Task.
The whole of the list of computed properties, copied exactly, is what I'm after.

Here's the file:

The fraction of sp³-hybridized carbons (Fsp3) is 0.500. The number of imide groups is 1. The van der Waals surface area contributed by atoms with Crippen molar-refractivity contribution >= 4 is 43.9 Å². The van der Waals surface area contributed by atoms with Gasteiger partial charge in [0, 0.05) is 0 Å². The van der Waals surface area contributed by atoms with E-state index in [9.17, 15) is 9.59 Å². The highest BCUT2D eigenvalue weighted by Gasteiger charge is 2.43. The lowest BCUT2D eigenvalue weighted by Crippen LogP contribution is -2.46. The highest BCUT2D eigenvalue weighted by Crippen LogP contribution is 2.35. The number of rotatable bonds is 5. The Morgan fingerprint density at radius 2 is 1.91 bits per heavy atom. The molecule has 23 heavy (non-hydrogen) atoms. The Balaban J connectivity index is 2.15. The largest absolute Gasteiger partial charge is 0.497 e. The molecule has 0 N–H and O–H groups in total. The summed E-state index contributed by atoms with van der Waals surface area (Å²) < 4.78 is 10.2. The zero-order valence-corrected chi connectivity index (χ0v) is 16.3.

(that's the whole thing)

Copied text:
The fraction of sp³-hybridized carbons (Fsp3) is 0.500. The number of imide groups is 1. The van der Waals surface area contributed by atoms with Crippen molar-refractivity contribution >= 4 is 43.9 Å². The van der Waals surface area contributed by atoms with Gasteiger partial charge in [0, 0.05) is 0 Å². The van der Waals surface area contributed by atoms with E-state index in [9.17, 15) is 9.59 Å². The highest BCUT2D eigenvalue weighted by Gasteiger charge is 2.43. The lowest BCUT2D eigenvalue weighted by Crippen LogP contribution is -2.46. The highest BCUT2D eigenvalue weighted by Crippen LogP contribution is 2.35. The number of rotatable bonds is 5. The Morgan fingerprint density at radius 2 is 1.91 bits per heavy atom. The molecule has 23 heavy (non-hydrogen) atoms. The Balaban J connectivity index is 2.15. The largest absolute Gasteiger partial charge is 0.497 e. The molecule has 0 N–H and O–H groups in total. The summed E-state index contributed by atoms with van der Waals surface area (Å²) < 4.78 is 10.2. The zero-order valence-corrected chi connectivity index (χ0v) is 16.3.